40 years since The Box

It was 40 years ago that a TEN soap about the machinations of a television station shocked the nation.

2014-02-10_1531Tomorrow marks 40 years since the premiere of Aussie soap The Box on the 0-TEN Network.

The series was set inside the fictional television station UCV-12, full of sudsy storylines involving television networks, stars and families.

Like Number 96 which had preceded it, it included plenty of racy content including nudity, sexuality and adult themes.

TV historian Andrew Mercado told TV Tonight, “The Box is memorable for having TV’s first lesbian kiss (Judy Nunn and Helen Hemingway) and the acting debuts of Delvene Delaney, Geraldine Turner, Noni Hazlehurst and Tracy Mann”.

The Box always worked on two levels – as a saucy soap and to those within the TV industry it was a flat-out satire of the business because it was all based on real people and situations. It’s outrageous that its first commercial break featured a naked underage schoolgirl seducing the star of a variety show in his dressing room but given the Jimmy Saville scandal, this storyline doesn’t seem so far-fetched anymore (although it should be pointed out that it was later revealed that the girl was lying about her age for blackmail purposes and was indeed of legal age … just!).”

The series ran from 1974 until 1977 and spawned a feature film (pictured) with Graham Kennedy playing himself, and a young Cornelia Frances. The show’s content copped such criticism that Hector Crawford took out newspaper advertisements saying: “I believe our responsibility is to the TV audience at large, not to vocal, and sometimes highly organised minority groups which try to dictate what people should be allowed to see on their screens.”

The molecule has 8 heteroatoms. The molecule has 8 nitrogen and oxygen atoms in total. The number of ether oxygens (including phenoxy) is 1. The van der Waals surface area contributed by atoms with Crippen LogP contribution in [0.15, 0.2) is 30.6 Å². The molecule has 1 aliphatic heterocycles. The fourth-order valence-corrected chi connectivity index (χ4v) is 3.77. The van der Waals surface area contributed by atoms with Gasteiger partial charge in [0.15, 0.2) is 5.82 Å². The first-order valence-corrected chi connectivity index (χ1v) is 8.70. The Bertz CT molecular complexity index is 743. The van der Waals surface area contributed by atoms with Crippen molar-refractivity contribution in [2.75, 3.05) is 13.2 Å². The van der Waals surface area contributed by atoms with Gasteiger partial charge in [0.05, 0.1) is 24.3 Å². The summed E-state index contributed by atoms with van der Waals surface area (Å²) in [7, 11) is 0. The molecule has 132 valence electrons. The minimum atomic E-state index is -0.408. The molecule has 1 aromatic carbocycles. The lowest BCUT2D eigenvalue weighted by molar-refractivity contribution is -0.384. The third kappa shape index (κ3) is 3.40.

The series is still owned by Crawford Productions but finding footage -and even photos- of The Box is not easy.

“I live in hope that Crawfords DVD will release it on DVD given the success they have had with Homicide, Division 4, The Sullivans and Carson’s Law. I would describe The Box as an incredibly well-made show and an important social document of the 70s particularly since it’s about the way TV used to be made before investment bankers took over and made it all about money instead of instinct.

“Over 500 episodes of Number 96 were destroyed but Crawfords have preserved every episode of The Box so why not show how Australia once led the world when it came to adult content and smashing taboos on TV.”

Tomorrow morning Wake Up will screen scenes from the first episode after 8am.

2 Responses

  1. The thing I didn’t like about The Box was the flamboyant, limp-wristed character Lee Whiteman. After all the hard work done by the producers of Number 96 in having a normal gay character (Don Finlayson), along came this character which undid all that good work. David Sale, producer of Number 96 said as such in his book. Also the hostile, anti-gay storylines in the show were disturbing, particularly the homophobic comments by the tea lady when her son linked up with Lee Whiteman. CTC7 in Canberra took the show off the air in late 1975 and I wasn’t too upset. I got sick of being called Lee at school and being told to flap my wrist like the Whiteman character.

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